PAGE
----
And you can certainly give vent to your creative juices. For the last few years I’ve had to construct an understanding of the world beyond my little nirvana from fragmented ‘evidence.’ Like an historian of ancient history, I piece together a narrative constructed from isolated words I’ve understood or images I’ve seen. When I originally saw a clip of what I now know was the Japanese tsunami  (the TV was in a restaurant and there was no audio),  I thought it was a graphic from the 24 hour Starcraft channel. I could certainly go online and access information but choose not to as once you open yourself to external content it quickly overwhelms you. Ignorance really is enjoyable and I am infinitely calmer in my little bubble than I would be by allowing the worlds ‘dirty realities to rape my noggin.

EPIK killed the experience

Not only would fluency in Korean make it possible to be spammed and hacked, but it would take all the fun out of life’s little excursions. I remember the time when most restaurants lacked English translations and often had no pictures.  Ordering meals by pointing was fun; bus terminals with no English! That was a challenge. By all means, learn Korean to order a pizza or tell the taxi driver where to take you but much more than this will quickly curdle your Korean sojourn. Okay! I do speak a fair amount of Korean and put much effort into learning it but you either have to be very gifted at languages or have been here for a long time to actually be able to speak fluently. So, unable to understand anything but bits and bobs from the fast paced gabble of Korean TV and conversations overheard, living in Korea equips you with one enormous firewall. Not one mega byte of unwanted information enters my brain’s processing center uninvited or unprocessed.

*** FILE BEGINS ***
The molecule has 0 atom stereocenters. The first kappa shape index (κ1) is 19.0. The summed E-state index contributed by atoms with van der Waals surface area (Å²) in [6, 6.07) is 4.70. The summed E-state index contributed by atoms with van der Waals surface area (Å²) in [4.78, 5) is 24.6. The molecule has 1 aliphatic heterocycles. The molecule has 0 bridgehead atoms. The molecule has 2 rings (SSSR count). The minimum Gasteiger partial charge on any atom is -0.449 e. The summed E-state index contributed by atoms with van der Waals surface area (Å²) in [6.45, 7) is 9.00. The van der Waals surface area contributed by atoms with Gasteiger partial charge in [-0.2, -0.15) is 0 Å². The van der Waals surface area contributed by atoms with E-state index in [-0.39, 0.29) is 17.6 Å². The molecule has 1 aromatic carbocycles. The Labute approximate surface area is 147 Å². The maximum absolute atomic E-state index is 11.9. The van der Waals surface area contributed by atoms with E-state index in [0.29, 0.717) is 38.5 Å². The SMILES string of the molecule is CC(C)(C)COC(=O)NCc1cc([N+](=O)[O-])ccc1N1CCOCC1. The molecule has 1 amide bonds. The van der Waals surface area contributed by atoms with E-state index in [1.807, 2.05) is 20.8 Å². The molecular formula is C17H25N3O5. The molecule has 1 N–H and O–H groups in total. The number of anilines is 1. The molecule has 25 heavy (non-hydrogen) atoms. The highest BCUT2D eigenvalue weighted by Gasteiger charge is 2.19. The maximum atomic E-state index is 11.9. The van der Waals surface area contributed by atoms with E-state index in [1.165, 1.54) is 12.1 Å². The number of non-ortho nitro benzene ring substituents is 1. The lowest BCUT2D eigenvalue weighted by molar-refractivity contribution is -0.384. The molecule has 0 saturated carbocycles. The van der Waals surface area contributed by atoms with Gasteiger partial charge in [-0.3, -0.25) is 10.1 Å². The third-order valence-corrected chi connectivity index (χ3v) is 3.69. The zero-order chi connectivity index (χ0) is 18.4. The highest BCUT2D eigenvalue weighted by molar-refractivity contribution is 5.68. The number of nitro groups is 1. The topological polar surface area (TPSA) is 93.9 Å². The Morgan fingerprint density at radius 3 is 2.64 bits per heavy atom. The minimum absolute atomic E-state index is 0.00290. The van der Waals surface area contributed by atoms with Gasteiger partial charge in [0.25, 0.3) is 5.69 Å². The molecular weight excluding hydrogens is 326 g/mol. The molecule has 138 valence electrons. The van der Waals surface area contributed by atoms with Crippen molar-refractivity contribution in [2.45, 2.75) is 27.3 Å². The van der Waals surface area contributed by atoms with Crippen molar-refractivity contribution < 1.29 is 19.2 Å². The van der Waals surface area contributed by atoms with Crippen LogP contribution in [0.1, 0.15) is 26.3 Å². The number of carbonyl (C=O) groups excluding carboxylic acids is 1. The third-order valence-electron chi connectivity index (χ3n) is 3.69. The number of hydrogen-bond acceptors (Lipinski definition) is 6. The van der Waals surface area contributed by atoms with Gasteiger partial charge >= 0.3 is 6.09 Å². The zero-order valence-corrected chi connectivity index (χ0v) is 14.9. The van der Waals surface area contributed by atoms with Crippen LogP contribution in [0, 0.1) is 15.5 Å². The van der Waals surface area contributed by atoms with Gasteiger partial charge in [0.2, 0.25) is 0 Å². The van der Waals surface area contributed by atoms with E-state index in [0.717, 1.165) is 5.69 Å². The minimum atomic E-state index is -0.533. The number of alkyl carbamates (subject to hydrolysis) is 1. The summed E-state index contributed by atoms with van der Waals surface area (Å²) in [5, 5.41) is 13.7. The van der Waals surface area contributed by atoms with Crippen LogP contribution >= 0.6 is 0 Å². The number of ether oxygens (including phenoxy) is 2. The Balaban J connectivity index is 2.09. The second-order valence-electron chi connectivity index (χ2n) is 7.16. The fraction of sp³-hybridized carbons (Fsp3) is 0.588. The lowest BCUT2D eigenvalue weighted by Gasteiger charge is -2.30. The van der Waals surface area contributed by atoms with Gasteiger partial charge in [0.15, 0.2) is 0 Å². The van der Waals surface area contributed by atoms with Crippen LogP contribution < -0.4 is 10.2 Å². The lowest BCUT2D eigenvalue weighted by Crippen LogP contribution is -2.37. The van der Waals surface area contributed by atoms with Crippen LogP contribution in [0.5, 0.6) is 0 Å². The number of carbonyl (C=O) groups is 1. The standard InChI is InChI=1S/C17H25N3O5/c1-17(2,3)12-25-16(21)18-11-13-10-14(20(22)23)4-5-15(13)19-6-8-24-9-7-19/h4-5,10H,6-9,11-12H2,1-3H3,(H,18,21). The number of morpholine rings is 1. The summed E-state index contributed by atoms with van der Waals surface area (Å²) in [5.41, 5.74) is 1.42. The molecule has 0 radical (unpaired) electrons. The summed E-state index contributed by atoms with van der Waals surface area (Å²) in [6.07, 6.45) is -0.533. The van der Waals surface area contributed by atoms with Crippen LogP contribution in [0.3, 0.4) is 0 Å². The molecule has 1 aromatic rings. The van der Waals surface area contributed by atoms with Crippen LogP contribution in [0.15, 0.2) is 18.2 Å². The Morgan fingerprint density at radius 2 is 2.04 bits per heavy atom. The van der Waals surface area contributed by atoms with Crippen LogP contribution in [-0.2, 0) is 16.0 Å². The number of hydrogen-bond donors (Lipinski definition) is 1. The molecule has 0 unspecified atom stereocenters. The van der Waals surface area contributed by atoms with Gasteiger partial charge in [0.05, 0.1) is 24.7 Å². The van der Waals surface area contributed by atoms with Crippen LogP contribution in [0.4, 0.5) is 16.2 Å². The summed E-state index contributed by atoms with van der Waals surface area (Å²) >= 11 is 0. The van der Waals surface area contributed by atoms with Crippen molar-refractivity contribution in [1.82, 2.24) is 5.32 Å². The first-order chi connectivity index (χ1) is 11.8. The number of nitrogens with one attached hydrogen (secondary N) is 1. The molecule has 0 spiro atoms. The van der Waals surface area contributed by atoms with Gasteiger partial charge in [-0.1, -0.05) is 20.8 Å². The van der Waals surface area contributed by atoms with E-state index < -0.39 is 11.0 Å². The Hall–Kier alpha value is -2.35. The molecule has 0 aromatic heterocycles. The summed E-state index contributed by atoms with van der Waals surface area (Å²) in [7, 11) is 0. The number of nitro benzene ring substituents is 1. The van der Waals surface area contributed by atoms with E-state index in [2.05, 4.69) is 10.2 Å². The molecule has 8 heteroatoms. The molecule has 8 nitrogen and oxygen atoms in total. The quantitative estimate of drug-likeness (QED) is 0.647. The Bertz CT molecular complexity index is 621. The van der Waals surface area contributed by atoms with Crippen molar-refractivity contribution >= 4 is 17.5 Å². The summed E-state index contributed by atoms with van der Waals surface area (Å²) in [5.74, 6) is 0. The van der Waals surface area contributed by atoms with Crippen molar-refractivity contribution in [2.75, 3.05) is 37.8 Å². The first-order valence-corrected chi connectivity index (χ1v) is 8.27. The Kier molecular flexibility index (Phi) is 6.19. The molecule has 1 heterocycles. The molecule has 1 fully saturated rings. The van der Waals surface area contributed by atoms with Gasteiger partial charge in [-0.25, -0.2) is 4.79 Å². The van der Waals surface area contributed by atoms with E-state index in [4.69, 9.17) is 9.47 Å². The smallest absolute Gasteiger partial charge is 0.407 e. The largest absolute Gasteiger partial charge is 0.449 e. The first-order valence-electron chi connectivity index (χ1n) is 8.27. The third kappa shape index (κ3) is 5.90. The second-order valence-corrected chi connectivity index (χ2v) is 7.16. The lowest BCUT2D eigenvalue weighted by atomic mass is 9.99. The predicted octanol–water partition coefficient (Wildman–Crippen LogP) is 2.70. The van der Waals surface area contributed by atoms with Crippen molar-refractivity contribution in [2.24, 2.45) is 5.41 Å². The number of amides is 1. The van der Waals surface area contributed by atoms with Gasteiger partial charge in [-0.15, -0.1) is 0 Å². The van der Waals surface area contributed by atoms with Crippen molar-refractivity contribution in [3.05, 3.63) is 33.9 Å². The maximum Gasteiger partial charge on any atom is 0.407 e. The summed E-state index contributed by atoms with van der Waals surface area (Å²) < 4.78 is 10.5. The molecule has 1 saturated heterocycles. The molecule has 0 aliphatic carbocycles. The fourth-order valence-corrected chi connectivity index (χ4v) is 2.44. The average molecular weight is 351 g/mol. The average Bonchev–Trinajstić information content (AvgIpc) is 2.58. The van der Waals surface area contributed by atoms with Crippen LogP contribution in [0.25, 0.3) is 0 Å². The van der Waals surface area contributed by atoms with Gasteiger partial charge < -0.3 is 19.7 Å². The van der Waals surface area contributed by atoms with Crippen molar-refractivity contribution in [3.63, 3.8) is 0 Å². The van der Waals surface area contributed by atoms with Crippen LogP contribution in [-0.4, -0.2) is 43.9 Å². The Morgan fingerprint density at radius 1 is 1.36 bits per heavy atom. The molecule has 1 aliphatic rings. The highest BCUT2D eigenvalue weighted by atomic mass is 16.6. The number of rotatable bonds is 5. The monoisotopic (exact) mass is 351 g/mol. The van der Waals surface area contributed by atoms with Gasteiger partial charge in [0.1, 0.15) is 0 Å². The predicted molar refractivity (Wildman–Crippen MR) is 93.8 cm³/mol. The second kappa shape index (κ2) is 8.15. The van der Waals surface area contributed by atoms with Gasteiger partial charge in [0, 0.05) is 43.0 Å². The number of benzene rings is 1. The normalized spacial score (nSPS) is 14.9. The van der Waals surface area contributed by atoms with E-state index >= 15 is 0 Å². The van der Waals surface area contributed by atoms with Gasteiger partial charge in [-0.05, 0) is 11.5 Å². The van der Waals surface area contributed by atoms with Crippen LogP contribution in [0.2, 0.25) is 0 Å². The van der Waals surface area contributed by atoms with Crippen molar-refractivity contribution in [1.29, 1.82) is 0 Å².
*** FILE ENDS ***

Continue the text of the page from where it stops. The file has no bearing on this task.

Obviously then, the internet has to be shunned though it’s useful in emergencies and for smoothing out potential problems. However, using it to research where you should go, how to get there, what to expect and equipping you with opinions before you’ve even decided where to go is a little like substituting reading the back page of a book for actually reading the book itself.  And the problem with computer technology is that it permits you to lead almost identically the same life as you would have had back home. Yes, even now I am doing exactly the same as I would be doing back in the UK, basically sitting at a computer screen and most of the entertainment it provides in the form of music and film is identical. So vast are the tomes of information on Korea that very little remains mysterious, bizarre or strange. Information technology has helped demystify the Korean experience and severely shortens its potential to engage or entertain us.

Mobile phones are just as bad and owning one simply means that every waygukin you meet gets added to your address book and as they do your social life begins to develop which disproportionately involves fellow westerners. Most westerners, though there will be exceptions, only need a mobile so they can chat with their western mates and book trips to ESL tourist destinations.